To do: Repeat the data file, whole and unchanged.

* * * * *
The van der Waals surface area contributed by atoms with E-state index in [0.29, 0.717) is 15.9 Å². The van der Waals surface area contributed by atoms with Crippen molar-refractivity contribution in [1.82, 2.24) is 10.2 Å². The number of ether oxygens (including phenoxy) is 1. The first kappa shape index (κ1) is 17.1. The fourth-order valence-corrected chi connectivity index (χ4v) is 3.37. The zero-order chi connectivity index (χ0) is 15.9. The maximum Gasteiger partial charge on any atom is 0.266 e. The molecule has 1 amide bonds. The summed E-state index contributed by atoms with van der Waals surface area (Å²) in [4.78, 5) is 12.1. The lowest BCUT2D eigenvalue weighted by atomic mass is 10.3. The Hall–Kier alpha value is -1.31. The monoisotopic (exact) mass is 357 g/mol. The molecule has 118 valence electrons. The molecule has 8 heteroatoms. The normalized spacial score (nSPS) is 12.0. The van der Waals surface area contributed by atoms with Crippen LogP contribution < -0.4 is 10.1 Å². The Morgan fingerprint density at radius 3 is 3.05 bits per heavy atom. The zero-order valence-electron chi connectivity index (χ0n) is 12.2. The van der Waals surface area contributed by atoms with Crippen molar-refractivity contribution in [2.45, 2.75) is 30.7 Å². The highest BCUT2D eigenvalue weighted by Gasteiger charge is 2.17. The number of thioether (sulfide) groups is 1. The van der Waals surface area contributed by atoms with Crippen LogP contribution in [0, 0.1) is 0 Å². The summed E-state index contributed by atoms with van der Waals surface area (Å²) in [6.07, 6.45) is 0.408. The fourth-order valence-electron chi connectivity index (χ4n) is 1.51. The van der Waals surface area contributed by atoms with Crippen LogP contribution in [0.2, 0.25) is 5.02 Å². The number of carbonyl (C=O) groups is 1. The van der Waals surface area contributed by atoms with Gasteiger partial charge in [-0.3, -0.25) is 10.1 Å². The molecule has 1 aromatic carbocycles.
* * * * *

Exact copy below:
The van der Waals surface area contributed by atoms with E-state index in [0.29, 0.717) is 15.9 Å². The van der Waals surface area contributed by atoms with Crippen molar-refractivity contribution in [1.82, 2.24) is 10.2 Å². The number of ether oxygens (including phenoxy) is 1. The first kappa shape index (κ1) is 17.1. The fourth-order valence-corrected chi connectivity index (χ4v) is 3.37. The zero-order chi connectivity index (χ0) is 15.9. The maximum Gasteiger partial charge on any atom is 0.266 e. The molecule has 1 amide bonds. The summed E-state index contributed by atoms with van der Waals surface area (Å²) in [4.78, 5) is 12.1. The lowest BCUT2D eigenvalue weighted by atomic mass is 10.3. The Hall–Kier alpha value is -1.31. The monoisotopic (exact) mass is 357 g/mol. The molecule has 118 valence electrons. The molecule has 8 heteroatoms. The normalized spacial score (nSPS) is 12.0. The van der Waals surface area contributed by atoms with Crippen LogP contribution < -0.4 is 10.1 Å². The Morgan fingerprint density at radius 3 is 3.05 bits per heavy atom. The zero-order valence-electron chi connectivity index (χ0n) is 12.2. The van der Waals surface area contributed by atoms with Crippen molar-refractivity contribution in [2.45, 2.75) is 30.7 Å². The highest BCUT2D eigenvalue weighted by Gasteiger charge is 2.17. The number of thioether (sulfide) groups is 1. The van der Waals surface area contributed by atoms with Crippen LogP contribution in [0, 0.1) is 0 Å². The summed E-state index contributed by atoms with van der Waals surface area (Å²) in [6.07, 6.45) is 0.408. The fourth-order valence-electron chi connectivity index (χ4n) is 1.51. The van der Waals surface area contributed by atoms with Crippen LogP contribution in [0.2, 0.25) is 5.02 Å². The number of carbonyl (C=O) groups is 1. The van der Waals surface area contributed by atoms with Gasteiger partial charge in [-0.3, -0.25) is 10.1 Å². The molecule has 1 aromatic carbocycles.